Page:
While the Monterey Peninsula is home to some of California’s most renowned resorts, a stay within the village allows you to ditch your car for the duration. Each of the town’s 50 or so inns sports its own personality, and most are family owned.
The grand dame is La Playa, which was built back in 1905 as a gift from landscape artist Christian Jorgensen to his wife, a member of San Francisco’s Ghirardelli chocolate family. Fresh from a recent facelift that preserved the historic details but added modern touches, La Playa offers 75 guest rooms in a garden setting. Its main competitor in the luxury market is L’Auberge Carmel, a graceful Relais & Châteaux property with 20 rooms that open onto quiet courtyards.
Carmel’s other accommodations range from small hotels such as the Cypress Inn, Pine Inn and Hofsas House, to cottage-style B&Bs such as Happy Landing Inn, The Homestead, Vagabond’s House and Edgemere Cottages.
The Monterey Peninsula is famous for golf, and some of the sport’s most acclaimed venues are just a few minutes from Carmel-by-the-Sea. The neighbouring community of Pebble Beach is home to three courses whose names are familiar to any aficionado of the game: Pebble Beach Golf Links, Spyglass Hill and Links at Spanish Bay. Those and two additional courses, the nine-hole Peter Hay and the 18-hole Del Monte in nearby Monterey, are operated by the Pebble Beach Company, now owned by a group that includes Arnold Palmer, Clint Eastwood and Peter Ueberroth.
Your best bet for snagging a tee time at Pebble, Spyglass or Spanish Bay is in winter, but even then it’s a long shot, as only resort guests can book more than one day in advance. You’ll have better luck at the recently renovated and highly regarded Poppy Hills course, which is open to the public and managed by the Northern California Golf Association.
Two resort courses in the nearby Carmel Valley offer additional options. Carmel Valley Ranch sports the only Pete Dye-designed course in Northern California, while the nearby Quail Lodge Golf Club, designed by Robert Muir Graves, is flat and wonderfully walkable.
Whether the day is foggy or crystal-clear, a cruise along 17-Mile-Drive on the Monterey Peninsula is a don’t-miss experience. Expect coastal panoramas””crashing waves, stunning rock formations, white sand beaches, and deep-green forests””that are among California’s most mesmerizing and inspirational.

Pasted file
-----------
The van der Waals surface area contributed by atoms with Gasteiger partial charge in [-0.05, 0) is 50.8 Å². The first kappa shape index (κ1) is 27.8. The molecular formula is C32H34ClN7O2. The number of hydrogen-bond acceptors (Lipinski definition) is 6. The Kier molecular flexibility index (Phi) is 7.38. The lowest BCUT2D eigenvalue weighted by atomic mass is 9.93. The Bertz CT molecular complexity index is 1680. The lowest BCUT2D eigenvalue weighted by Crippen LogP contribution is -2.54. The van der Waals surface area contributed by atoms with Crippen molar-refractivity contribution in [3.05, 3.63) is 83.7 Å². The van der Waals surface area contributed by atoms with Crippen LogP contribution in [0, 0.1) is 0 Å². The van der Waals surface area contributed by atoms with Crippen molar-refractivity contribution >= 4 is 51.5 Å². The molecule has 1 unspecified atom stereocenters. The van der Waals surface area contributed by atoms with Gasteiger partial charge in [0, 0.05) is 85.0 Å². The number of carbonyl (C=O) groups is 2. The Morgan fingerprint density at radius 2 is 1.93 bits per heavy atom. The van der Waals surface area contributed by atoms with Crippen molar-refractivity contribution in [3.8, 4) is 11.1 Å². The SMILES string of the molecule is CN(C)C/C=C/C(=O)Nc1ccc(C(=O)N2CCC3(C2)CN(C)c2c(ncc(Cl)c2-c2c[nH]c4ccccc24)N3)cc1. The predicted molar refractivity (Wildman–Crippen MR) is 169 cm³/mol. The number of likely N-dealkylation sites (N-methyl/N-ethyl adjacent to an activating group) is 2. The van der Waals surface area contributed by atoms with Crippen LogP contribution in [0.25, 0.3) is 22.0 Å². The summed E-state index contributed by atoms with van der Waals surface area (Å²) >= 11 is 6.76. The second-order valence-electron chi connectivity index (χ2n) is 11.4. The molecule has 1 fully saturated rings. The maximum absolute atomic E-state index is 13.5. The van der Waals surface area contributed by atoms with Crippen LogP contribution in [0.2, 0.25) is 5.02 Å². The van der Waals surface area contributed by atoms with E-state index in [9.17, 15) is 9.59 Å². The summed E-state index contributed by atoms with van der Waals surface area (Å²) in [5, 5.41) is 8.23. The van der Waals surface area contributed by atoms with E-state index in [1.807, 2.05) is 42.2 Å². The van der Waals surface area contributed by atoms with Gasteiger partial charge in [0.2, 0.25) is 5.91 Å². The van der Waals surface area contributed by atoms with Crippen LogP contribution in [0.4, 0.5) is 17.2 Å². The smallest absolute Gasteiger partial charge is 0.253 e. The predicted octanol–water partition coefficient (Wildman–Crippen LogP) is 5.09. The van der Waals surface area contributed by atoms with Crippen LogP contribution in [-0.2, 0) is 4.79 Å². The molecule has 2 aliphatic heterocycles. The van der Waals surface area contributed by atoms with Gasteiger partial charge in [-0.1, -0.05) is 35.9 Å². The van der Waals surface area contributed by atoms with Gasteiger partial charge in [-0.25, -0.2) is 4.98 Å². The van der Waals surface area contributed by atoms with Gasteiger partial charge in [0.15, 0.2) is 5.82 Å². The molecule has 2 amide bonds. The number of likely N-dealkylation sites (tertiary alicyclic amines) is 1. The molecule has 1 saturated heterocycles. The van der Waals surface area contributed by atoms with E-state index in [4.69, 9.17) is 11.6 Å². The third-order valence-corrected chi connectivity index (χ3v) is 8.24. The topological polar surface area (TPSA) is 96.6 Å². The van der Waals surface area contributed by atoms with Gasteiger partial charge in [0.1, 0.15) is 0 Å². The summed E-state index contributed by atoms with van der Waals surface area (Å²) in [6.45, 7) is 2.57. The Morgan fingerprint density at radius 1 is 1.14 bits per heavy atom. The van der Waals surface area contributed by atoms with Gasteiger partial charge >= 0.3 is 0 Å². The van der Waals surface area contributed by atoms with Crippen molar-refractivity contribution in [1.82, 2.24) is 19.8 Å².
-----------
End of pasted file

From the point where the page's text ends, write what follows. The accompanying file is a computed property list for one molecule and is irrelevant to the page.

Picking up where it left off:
The roadway, operated by Pebble Beach Resorts, hugs the shore for about half its length and has entrances in Carmel and Pacific Grove. It’s best done in a counter-clockwise loop that keeps your vehicle on the right side of the road, next to the ocean. Many turnouts with interpretive signage are available to enrich the experience. Sea lions are year-round inhabitants, while in winter you’re likely to spot whales. Activities available along the drive include guided horseback trail rides in the forest and along the shore.
Three miles south of Carmel on Highway 1, Point Lobos State Natural Reserve protects a spectacular stretch of coastline often called the “greatest meeting of land and water in the world.” No matter what the weather, an hour or two spent hiking will calm the senses, sooth the soul, and if you join one of the docent-led walks offered daily, teach you a lot about the area’s natural history.
While the peninsula is laced with trails, the Cypress Grove Trail is a visitor favourite. It loops for a mile along rugged coastal cliffs and through one of only two naturally growing stands of Monterey cypress trees on earth, offering sightings of California sea lions, sea otters and whales as well as diverse botanical specimens. For insight into the human history of Point Lobos, visit the Whaling Station Museum and adjacent Whaler’s Cabin, built in the 1850s by Chinese fishermen.
The Refuge is a co-ed “hydrothermal relaxation spa” on the grounds of the Carmel Valley Athletic Club, situated in the bucolic countryside about 10 minutes from Carmel-by-the-Sea. Upon arrival, visitors are issued robes and ushered into a landscaped, two-acre outdoor space where steam from hot water pools fogs the air and the only sound is the white-noise purr of waterfalls. There begins the hydrothermal cycle: raise the body temperature in a sauna or eucalyptus steam room, go outside, plunge into a pool marked “cool” (the temperature of the Pacific Ocean) or “cold” (the temperature of an icy river), sit around a fire pit for a while, dip into a hot pool, dip into a cold pool, then start the circuit all over again.
The idea here is to let stress drain from mind and body and come away feeling like a rubber doll. It’s a highly effective treatment, especially when followed by a massage.
Carmel-by-the-Sea is approximately a two-hour drive (122 miles) from San Francisco and a three-hour drive (189 miles) from Sacramento.
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What are your top tips for visiting Carmel-by-the-Sea? Have we forgotten any of your favourite spots? Let us know in the comments section below.